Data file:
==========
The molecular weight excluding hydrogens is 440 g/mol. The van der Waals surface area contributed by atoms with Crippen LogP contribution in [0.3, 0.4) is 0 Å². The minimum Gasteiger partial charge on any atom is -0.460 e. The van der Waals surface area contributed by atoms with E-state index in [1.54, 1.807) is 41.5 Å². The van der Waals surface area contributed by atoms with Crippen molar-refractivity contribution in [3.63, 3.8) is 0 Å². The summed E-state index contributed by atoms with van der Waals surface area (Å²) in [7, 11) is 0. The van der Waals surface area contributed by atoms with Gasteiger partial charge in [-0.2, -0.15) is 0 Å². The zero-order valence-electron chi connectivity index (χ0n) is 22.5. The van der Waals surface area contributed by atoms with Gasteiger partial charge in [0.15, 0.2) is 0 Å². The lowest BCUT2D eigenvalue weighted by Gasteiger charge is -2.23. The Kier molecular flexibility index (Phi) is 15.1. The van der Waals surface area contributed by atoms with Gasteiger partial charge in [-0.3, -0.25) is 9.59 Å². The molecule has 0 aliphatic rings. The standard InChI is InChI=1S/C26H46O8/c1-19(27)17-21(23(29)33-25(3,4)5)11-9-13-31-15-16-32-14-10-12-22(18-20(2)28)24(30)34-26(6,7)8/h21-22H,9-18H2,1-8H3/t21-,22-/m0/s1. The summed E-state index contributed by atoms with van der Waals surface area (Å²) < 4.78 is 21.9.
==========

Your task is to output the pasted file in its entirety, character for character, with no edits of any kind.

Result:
The molecular weight excluding hydrogens is 440 g/mol. The van der Waals surface area contributed by atoms with Crippen LogP contribution in [0.3, 0.4) is 0 Å². The minimum Gasteiger partial charge on any atom is -0.460 e. The van der Waals surface area contributed by atoms with E-state index in [1.54, 1.807) is 41.5 Å². The van der Waals surface area contributed by atoms with Crippen molar-refractivity contribution in [3.63, 3.8) is 0 Å². The summed E-state index contributed by atoms with van der Waals surface area (Å²) in [7, 11) is 0. The van der Waals surface area contributed by atoms with Gasteiger partial charge in [-0.2, -0.15) is 0 Å². The zero-order valence-electron chi connectivity index (χ0n) is 22.5. The van der Waals surface area contributed by atoms with Gasteiger partial charge in [0.15, 0.2) is 0 Å². The lowest BCUT2D eigenvalue weighted by Gasteiger charge is -2.23. The Kier molecular flexibility index (Phi) is 15.1. The van der Waals surface area contributed by atoms with Gasteiger partial charge in [-0.3, -0.25) is 9.59 Å². The molecule has 0 aliphatic rings. The standard InChI is InChI=1S/C26H46O8/c1-19(27)17-21(23(29)33-25(3,4)5)11-9-13-31-15-16-32-14-10-12-22(18-20(2)28)24(30)34-26(6,7)8/h21-22H,9-18H2,1-8H3/t21-,22-/m0/s1. The summed E-state index contributed by atoms with van der Waals surface area (Å²) < 4.78 is 21.9.